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Newcastle Herald
Newcastle Herald
Madeline Link

Council reveals plans for one-hour parking and apartment blocks in Charlestown CBD

An aerial shot of Charlestown CBD looking south-west. Picture supplied.

A PLAN to encourage high-density housing and increase parking turnover is hoped to take Charlestown CBD growth to the next level.

Lake Macquarie City Council (LMCC) wants to increase maximum building heights in the strategic centre - aimed to boost opportunities for residential and commercial growth.

The proposal would see the council introduce new high-density residential zones along part of the eastern side of Dickinson Street and the south-eastern end of Smith Street.

LMCC integrated planning manager Wes Hain said the plan will pave the way for the next three decades of projected growth.

"Historically, we've seen different building heights and land uses across central Charlestown - sometimes even on the same street, which has generated some confusion," he said.

"The changes we're proposing seek to unlock development capacity and apply consistent land use zones and development standards within each street block."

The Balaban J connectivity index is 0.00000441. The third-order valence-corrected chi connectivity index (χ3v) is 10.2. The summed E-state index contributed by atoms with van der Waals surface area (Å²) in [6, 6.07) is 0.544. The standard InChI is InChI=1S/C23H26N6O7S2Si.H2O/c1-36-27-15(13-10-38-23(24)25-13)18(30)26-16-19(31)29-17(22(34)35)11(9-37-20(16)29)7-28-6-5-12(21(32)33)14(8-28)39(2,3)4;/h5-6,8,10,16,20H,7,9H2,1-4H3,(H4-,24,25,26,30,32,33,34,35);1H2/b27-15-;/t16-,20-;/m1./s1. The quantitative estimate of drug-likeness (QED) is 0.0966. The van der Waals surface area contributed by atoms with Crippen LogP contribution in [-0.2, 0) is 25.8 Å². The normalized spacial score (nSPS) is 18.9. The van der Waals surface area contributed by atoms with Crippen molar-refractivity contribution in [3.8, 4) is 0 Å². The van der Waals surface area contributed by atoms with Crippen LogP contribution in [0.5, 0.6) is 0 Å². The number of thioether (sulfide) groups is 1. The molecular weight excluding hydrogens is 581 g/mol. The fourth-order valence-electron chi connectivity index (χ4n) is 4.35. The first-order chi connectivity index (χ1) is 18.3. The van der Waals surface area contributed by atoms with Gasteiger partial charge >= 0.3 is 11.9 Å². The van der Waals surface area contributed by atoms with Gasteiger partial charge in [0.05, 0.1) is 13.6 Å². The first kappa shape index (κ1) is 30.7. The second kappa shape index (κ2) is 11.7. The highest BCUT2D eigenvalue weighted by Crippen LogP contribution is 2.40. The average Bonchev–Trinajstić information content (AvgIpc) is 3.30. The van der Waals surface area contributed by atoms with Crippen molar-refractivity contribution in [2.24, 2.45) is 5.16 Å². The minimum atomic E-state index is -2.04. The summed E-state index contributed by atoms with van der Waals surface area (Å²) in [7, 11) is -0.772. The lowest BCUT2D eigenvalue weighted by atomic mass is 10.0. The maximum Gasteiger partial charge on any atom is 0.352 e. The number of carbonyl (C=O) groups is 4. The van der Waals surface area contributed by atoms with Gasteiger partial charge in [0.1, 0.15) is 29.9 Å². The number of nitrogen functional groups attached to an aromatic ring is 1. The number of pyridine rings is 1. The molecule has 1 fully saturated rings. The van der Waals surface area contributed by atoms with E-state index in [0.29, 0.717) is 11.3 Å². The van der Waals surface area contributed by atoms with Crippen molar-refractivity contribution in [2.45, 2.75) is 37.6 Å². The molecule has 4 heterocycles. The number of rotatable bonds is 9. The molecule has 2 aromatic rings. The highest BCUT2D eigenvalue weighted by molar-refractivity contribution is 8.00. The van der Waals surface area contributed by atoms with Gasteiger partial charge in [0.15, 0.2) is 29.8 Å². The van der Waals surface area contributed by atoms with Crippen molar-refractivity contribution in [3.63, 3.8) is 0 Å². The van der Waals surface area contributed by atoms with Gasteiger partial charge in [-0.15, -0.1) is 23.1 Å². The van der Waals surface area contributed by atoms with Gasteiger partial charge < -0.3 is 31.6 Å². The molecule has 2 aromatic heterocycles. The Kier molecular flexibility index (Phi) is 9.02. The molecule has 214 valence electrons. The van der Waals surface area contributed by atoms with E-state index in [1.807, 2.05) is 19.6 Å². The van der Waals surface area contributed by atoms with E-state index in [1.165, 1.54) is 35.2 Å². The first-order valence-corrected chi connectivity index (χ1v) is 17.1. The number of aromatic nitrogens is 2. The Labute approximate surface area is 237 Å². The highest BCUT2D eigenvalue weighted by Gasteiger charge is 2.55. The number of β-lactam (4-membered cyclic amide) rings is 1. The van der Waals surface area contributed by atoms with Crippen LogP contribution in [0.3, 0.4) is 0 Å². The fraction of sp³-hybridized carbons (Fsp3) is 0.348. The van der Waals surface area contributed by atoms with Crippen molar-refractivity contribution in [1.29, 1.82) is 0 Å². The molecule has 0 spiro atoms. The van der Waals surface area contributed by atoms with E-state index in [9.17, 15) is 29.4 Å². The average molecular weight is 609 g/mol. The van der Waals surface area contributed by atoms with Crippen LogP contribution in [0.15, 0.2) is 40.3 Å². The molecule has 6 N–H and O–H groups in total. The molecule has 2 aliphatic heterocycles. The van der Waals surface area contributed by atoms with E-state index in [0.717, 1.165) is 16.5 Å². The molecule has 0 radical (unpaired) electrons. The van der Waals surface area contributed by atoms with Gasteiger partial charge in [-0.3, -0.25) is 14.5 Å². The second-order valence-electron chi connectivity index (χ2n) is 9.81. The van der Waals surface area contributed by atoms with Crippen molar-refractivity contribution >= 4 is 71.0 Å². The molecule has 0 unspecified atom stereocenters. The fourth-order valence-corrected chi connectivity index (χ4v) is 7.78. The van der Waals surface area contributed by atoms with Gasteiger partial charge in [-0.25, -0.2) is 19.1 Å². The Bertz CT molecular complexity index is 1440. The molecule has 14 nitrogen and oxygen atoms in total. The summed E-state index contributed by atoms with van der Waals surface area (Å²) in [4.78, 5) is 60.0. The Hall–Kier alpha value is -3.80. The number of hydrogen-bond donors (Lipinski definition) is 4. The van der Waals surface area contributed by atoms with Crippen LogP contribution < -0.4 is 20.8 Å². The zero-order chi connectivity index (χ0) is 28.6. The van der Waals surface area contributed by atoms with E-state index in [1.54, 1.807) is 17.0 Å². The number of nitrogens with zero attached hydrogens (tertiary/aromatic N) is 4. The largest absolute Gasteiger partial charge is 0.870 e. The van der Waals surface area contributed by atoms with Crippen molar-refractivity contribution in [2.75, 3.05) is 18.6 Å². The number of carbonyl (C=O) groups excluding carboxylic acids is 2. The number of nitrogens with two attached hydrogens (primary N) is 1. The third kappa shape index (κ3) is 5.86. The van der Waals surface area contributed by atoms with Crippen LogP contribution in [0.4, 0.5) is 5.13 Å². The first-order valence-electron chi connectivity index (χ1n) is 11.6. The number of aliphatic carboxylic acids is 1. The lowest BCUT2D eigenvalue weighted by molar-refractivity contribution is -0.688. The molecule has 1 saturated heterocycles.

The council will offer development incentives on the existing Hilltop Plaza site and in some parts of the proposed high-density and mixed-use zones.

Mr Hain said LMCC plans to extend maximum height limits in specific locations in return for future development that provides a positive public benefit.

"At Hilltop Plaza, they would be required to provide an open-air public laneway connecting Pearson Street with Charlestown Road, providing a better outcome than the existing access," he said.

"In the R4 [high-density] and B4 [mixed-use] zones, we'd consider moderately higher development if sites are consolidated and meet a minimum size and frontage width," he said.

"We believe this would provide better quality development overall."

Changes to the Charlestown Town Centre Area Plan and Local Environment Plan are now on public exhibition.

The council also wants to make changes to timed parking zones in Charlestown - eliminating the 'piecemeal' system that's currently in place.

It would see one-hour parking introduced across a precinct inside Frederick Street, Charlestown Road, Smith Street and Pearson Street - with 15-minute zones in two small, busier spots.

Further east, two-hour parking would be put in place from Smith Street to Dickinson Street, bounded by Ida Street to the north and Charles Street to the south.

Mr Hain said there are no plans to introduce paid parking.

"However, one of the key actions of the Charlestown Transport Management Plan is to simplify timed parking restrictions by moving to an area-based approach," he said.

"These changes will achieve that."

If the parking changes are given the green light, the council will monitor any impacts around Charlestown Square.

The proposal is open for public submissions until April 3 at

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